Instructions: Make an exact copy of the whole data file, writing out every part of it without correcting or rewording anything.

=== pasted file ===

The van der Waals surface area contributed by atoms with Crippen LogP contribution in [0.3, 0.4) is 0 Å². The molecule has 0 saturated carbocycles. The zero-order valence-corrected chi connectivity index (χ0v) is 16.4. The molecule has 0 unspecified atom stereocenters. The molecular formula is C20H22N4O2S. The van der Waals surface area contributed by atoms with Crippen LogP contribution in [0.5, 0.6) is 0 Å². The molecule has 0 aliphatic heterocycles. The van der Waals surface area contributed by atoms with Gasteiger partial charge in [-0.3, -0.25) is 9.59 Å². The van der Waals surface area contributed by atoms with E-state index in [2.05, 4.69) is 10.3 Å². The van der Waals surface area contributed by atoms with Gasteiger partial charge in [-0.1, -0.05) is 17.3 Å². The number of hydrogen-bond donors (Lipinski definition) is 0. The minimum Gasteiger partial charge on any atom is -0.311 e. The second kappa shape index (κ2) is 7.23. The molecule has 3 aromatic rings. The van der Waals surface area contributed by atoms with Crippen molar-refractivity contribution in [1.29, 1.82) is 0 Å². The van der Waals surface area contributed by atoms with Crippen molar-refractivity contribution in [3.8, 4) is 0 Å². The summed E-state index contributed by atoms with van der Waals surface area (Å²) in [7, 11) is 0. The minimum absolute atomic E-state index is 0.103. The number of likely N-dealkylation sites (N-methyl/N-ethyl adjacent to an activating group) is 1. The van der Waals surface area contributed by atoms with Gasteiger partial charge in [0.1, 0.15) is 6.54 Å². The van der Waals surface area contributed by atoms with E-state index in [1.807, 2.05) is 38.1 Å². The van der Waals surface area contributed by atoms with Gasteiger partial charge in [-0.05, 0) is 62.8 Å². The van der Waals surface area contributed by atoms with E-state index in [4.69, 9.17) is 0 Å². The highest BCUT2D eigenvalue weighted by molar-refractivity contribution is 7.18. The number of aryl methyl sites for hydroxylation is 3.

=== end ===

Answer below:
The van der Waals surface area contributed by atoms with Crippen LogP contribution in [0.3, 0.4) is 0 Å². The molecule has 0 saturated carbocycles. The zero-order valence-corrected chi connectivity index (χ0v) is 16.4. The molecule has 0 unspecified atom stereocenters. The molecular formula is C20H22N4O2S. The van der Waals surface area contributed by atoms with Crippen LogP contribution in [0.5, 0.6) is 0 Å². The molecule has 0 aliphatic heterocycles. The van der Waals surface area contributed by atoms with Gasteiger partial charge in [-0.3, -0.25) is 9.59 Å². The van der Waals surface area contributed by atoms with E-state index in [2.05, 4.69) is 10.3 Å². The van der Waals surface area contributed by atoms with Gasteiger partial charge in [-0.1, -0.05) is 17.3 Å². The number of hydrogen-bond donors (Lipinski definition) is 0. The minimum Gasteiger partial charge on any atom is -0.311 e. The second kappa shape index (κ2) is 7.23. The molecule has 3 aromatic rings. The van der Waals surface area contributed by atoms with Crippen molar-refractivity contribution in [1.29, 1.82) is 0 Å². The van der Waals surface area contributed by atoms with Crippen molar-refractivity contribution in [3.8, 4) is 0 Å². The summed E-state index contributed by atoms with van der Waals surface area (Å²) in [7, 11) is 0. The minimum absolute atomic E-state index is 0.103. The number of likely N-dealkylation sites (N-methyl/N-ethyl adjacent to an activating group) is 1. The van der Waals surface area contributed by atoms with Gasteiger partial charge in [0.1, 0.15) is 6.54 Å². The van der Waals surface area contributed by atoms with E-state index in [1.807, 2.05) is 38.1 Å². The van der Waals surface area contributed by atoms with Gasteiger partial charge in [-0.05, 0) is 62.8 Å². The van der Waals surface area contributed by atoms with E-state index in [4.69, 9.17) is 0 Å². The highest BCUT2D eigenvalue weighted by molar-refractivity contribution is 7.18. The number of aryl methyl sites for hydroxylation is 3.